Ta Chong approves cash injection by Carlyle, Corsair

BANKING: The bank hopes to enhance its capital adequacy ratio by selling a stake of between 36 percent and 40 percent to the two foreign private equity investment firms

By Kevin Chen  /  STAFF REPORTER

Fri, Sep 14, 2007 - Page 12

Ta Chong Bank (大眾銀行), the nation's fifth-biggest cash card issuer by lending balance, yesterday said its board approved cash injection plans by Carlyle Group and private equity fund Corsair Capital LLC through a private placement.

The board agreed to issue convertible financial debentures, common shares and preferred shares worth NT$21.5 billion (US$650 million) to the new investors in a bid to improve its financial structure, Chuang Ya-ping (莊雅評), a senior manager at the bank, said by phone.

The board reviewed the fundraising plans at a special meeting on Wednesday and posted its conclusions in separate filings to the Taiwan Stock Exchange that night.

"If the regulatory review process and the subscription of new securities go as smoothly as expected, we expect to obtain NT$15.5 billion of new funds by Oct. 31," Chuang said yesterday.

The bank is scheduled to hold an extraordinary shareholder meeting on Oct. 31 to approve the private placement

"The remaining NT$6 billion is likely to come in sometime in November ... but definitely before the end of December," he said.

Ta Chong will use the new capital to enhance its capital adequacy ratio, the BIS ratio that measures a bank's financial strength, to 14 percent if provisions for allowances and reserves are excluded, Chuang said.

The bank reported a BIS ratio of 8.96 percent as at the end of April.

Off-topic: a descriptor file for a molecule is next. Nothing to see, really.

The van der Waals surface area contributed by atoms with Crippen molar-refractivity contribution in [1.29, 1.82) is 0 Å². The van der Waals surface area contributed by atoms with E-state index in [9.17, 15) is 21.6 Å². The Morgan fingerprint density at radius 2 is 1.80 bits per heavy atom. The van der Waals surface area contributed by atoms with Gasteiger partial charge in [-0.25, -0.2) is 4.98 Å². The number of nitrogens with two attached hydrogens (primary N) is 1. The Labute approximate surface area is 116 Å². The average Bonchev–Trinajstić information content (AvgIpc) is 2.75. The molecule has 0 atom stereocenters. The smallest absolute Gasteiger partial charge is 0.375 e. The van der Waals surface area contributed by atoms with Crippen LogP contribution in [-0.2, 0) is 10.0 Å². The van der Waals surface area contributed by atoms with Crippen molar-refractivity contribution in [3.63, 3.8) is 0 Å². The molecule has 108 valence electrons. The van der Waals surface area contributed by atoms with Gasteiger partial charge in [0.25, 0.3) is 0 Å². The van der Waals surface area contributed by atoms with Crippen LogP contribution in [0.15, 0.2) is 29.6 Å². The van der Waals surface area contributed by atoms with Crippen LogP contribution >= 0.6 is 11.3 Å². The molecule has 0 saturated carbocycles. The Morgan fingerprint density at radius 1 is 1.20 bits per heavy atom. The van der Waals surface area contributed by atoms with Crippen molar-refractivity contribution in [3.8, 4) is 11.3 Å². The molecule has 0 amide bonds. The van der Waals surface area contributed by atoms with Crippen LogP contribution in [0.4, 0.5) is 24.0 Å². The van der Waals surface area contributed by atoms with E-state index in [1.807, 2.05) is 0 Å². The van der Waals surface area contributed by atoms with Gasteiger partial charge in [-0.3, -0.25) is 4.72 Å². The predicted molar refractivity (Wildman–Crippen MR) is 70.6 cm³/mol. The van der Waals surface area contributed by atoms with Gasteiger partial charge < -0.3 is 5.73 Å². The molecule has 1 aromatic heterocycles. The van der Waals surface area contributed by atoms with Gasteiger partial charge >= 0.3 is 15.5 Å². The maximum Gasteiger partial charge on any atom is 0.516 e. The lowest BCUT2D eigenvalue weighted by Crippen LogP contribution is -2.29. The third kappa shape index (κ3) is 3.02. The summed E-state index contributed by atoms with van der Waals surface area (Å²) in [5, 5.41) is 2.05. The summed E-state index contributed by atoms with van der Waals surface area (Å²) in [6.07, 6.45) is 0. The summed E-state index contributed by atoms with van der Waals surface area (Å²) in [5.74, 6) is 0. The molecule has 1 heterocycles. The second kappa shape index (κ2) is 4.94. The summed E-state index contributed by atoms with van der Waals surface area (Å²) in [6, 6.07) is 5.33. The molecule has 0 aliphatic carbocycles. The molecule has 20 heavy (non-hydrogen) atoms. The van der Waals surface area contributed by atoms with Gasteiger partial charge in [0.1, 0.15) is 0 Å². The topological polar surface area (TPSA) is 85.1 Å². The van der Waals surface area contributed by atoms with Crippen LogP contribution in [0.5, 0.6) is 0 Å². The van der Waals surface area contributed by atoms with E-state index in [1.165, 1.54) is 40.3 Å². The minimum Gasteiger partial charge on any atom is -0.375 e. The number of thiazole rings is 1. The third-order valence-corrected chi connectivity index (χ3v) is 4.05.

Ta Chong shares gained NT$0.2, or 1.9 percent, to close at NT$10.7 on the Taiwan Stock Exchange yesterday. The stock has shed 4.89 percent since the beginning of this year.

The bank last week reported NT$634.3 million in sales for last month and NT$6.57 billion in revenues in the first eight months of the year, a drop of 40.58 percent and 22.70 percent from the same period of last year respectively.

On July 10, Ta Chong announced that a consortium led by the Carlyle Group would invest NT$21.5 billion for a stake of almost 37 percent in the local lender, marking the US private equity fund's first entry into the nation's banking sector.

As individual investors are limited by law to a maximum share of 25 percent of the total amount of a bank's issued shares with voting rights, the Carlyle Group had been looking for other interested buyout firms to jointly invest in Ta Chong.

Chuang said Carlyle and Corsair would jointly own a stake of between 36 percent and 40 percent in the bank at NT$17 per share, a price that represents a premium of almost 59 percent on yesterday's closing price.

Corsair is expected to inject NT$7 billion, while Carlyle would invest NT$14.5 billion. The two new investors are expected to secure seven of the 13 board seats, including two independent directors, he said.

"This is not a deal of changed ownership ... like that of Cosmos Bank (萬泰銀行), but a deal of strategic partnership as the new investors will bring to us the needed know-how to boost our business," Chuang said.

On Monday, cash-strapped Cosmos said its board had given the go-ahead to ink agreements with units of US private equity firm SAC Private Capital Group LLC and General Electric Co (GE) to sell an 80 percent stake for NT$29.7 billion.

To comply with local regulations, Carlyle will establish a financial services company, Zhong Xi (眾希), in Taiwan. Zhong Xi will subscribe for 304.3 million common shares, 121.7 million preference shares and convertible financial debentures worth NT$3.9 billion issued by Ta Chong.

Corsair, meanwhile, will set up a local subsidiary called Xiong He (雄賀), through which it plans to subscribe for 284 million common shares, 113.6 million preference shares and NT$3.6 billion worth of convertible debentures.

The Carlyle Group, not Ta Chong, will submit the investment plans to the Financial Supervisory Commission, Chuang said.

"We cannot comment on whether the financial regulator will give the green light to the investment plans or when it will do so. But we see no particular reason why the financial regulator would oppose the investment plans," he said.